There's a delightful tale about a Toronto Superior Court judge who occasionally hosts groups of high-school students visiting the courthouse and who sometimes even takes questions from them.
"How do you become a judge?" is often asked, and the judge has been known to reply, voice brimming with self-satisfaction, "Well, the government scours the country for the best and brightest lawyers, for the wisest men and women, and then, one day, you get a phone call from the justice minister asking if you'll agree to be a judge."
In your dreams, Your Honour. The facts are rather more prosaic - and chief among them is that you have to apply for the damn job, just like most everyone else does for theirs, and that it helps if you suck and blow before the right people, too, as it so often does.
I mention this because, thanks to a CBC story on Tuesday, judges and their frailties are much in the news. By the end of Wednesday, Associate Chief Justice Lori Douglas of the Manitoba Court of Queen's Bench had temporarily stepped down.
The network broke the story about Judge Douglas, saying that a few years before she was made a judge, her lawyer husband, apparently in mid-meltdown, was allegedly posting sexually explicit pictures of her on the Web, advertising her alleged fondness for black men, and essentially trying to set her up with a client.
As stories go, it's a juicy one, and if you're going to run with it, that ought to be reason enough.
But the national broadcaster, of course, had to smarm it up with egregious self-praise about its due diligence, its restraint at not actually using the pictures, its regret at the harm caused and its consultation with "more than a dozen legal figures" who pronounced the telling of the tale legitimate in the quest for accountability in the judiciary.
Several of these august pointy heads were quoted.
One law professor said that any member of the legal community who poses for risqué pictures, even in the privacy of their own home, would be "wildly imprudent and reckless."
Really, professor? My hunch is there are lawyers across the country who would disagree, and that not all of them would have posed for such pics.
He also said it is "inconceivable" that any lawyer disclosing such a thing would become a judge, but that if no disclosure was made, that would also be a problem.
In fact, he stopped just short of saying that lawyers, particularly those with ambitions for the bench, should simply stop screwing altogether, or at least confine themselves to once a week in the missionary position with the spouse.
Another law professor underlined to the CBC the importance of judicial candidates disclosing all relevant information.
What information is that, sir? One's sexual tastes? One's bedroom practices? One's toilet habits?
He may have meant that if a would-be judge is aware that his or her spouse had posted nude pictures online, it must be disclosed.
But in this case, certainly from what's available in the public domain thus far (the Manitoba Law Society and the Canadian Judicial Council are investigating), that's a whopping big if.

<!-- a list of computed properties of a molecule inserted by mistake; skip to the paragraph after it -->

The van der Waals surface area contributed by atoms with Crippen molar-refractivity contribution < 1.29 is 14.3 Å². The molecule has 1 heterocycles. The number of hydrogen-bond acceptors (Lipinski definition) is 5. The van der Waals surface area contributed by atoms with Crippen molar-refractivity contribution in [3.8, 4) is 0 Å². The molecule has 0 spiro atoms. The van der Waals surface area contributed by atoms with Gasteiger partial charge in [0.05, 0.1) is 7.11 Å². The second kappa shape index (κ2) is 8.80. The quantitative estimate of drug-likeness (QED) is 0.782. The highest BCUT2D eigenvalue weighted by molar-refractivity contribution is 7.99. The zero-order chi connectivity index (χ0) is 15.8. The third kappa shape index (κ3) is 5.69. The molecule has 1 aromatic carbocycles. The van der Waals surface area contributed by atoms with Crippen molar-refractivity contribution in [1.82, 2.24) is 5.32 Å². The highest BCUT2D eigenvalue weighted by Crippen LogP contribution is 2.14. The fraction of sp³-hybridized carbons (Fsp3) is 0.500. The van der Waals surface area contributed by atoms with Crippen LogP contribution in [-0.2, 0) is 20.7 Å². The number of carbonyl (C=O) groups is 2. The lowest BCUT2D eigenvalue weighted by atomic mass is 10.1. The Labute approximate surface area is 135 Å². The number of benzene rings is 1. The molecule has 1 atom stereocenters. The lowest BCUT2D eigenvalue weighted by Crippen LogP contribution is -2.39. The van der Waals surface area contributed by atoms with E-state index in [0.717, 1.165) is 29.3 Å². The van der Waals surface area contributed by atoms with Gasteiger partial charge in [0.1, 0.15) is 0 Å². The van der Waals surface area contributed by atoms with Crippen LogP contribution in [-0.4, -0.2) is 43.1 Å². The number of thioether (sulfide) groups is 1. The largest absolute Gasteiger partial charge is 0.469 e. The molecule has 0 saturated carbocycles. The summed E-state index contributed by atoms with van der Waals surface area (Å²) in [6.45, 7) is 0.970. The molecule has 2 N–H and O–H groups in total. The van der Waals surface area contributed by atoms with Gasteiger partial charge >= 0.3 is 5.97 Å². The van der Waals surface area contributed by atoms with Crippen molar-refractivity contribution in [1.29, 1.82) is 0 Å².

Judge Douglas's husband, Jack King, was at the time suffering from depression and thereafter took medical leave and sought counselling. He has been back practising for seven years with no complaints. Reading between the lines, it appears Mr. King suffered a major breakdown and that it's entirely possible his wife had no idea what he was doing online.
And really, where and how would one disclose such a thing anyway? On Page 9 of the Personal History Form judges fill out, where it asks, "Is there anything in your past or present which could reflect negatively on yourself or the judiciary, and which should be disclosed?" Check the Yes box and then say, what exactly - "I like being tied up," or "I posed for private sexually explicit pictures with the man I love and then, while he was ill, he posted them for strangers to see?"
And what if she did know? How, in any way, would this so diminish a judge that she couldn't sit? Yet that's what the dean of civil law at the University of Ottawa told the CBC. "If pictures of you naked end up on an Internet site," he said, "it's quite difficult to say you have the credibility to be a judge."
Is he kidding? A judge's credibility depends on legal knowledge, fairness, experience and courtroom manners, not what he does with his member, or what she does with it.
This story emerged because one of Mr. King's former clients - a black man who claims to have been deeply offended by Mr. King's alleged obsessive interest in finding a black partner for his wife - broke a confidentiality agreement he'd signed, and for which he was paid $25,000 by Mr. King, ostensibly because the man feared this matter might have influenced some unrelated civil court actions he was involved in.
Oh, please. It looks to me far more likely that he realized he didn't sufficiently shake down Mr. King at the time, and is merely putting a sheen of respectability on his own conduct. You know, like the CBC did.
In stepping aside, Judge Douglas is but another woman, at least for the moment, done in either by the actions of a man she trusted or by her own sexuality or by both. Ugh.Report Typo/Error